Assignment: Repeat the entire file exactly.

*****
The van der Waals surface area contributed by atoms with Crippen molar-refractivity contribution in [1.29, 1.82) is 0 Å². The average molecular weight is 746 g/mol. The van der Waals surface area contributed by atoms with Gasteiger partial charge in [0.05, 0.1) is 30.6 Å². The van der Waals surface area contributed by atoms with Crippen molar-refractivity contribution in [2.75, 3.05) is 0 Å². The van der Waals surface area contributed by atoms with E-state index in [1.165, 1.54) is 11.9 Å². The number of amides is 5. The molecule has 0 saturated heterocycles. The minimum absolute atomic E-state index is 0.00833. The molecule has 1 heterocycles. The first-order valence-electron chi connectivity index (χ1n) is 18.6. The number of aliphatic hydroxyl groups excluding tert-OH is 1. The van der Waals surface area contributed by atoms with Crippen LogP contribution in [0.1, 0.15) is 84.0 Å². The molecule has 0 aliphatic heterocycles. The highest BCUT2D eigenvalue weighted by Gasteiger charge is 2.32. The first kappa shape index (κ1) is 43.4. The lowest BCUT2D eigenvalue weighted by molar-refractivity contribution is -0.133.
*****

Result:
The van der Waals surface area contributed by atoms with Crippen molar-refractivity contribution in [1.29, 1.82) is 0 Å². The average molecular weight is 746 g/mol. The van der Waals surface area contributed by atoms with Gasteiger partial charge in [0.05, 0.1) is 30.6 Å². The van der Waals surface area contributed by atoms with Crippen molar-refractivity contribution in [2.75, 3.05) is 0 Å². The van der Waals surface area contributed by atoms with E-state index in [1.165, 1.54) is 11.9 Å². The number of amides is 5. The molecule has 0 saturated heterocycles. The minimum absolute atomic E-state index is 0.00833. The molecule has 1 heterocycles. The first-order valence-electron chi connectivity index (χ1n) is 18.6. The number of aliphatic hydroxyl groups excluding tert-OH is 1. The van der Waals surface area contributed by atoms with Crippen LogP contribution in [0.1, 0.15) is 84.0 Å². The molecule has 0 aliphatic heterocycles. The highest BCUT2D eigenvalue weighted by Gasteiger charge is 2.32. The first kappa shape index (κ1) is 43.4. The lowest BCUT2D eigenvalue weighted by molar-refractivity contribution is -0.133.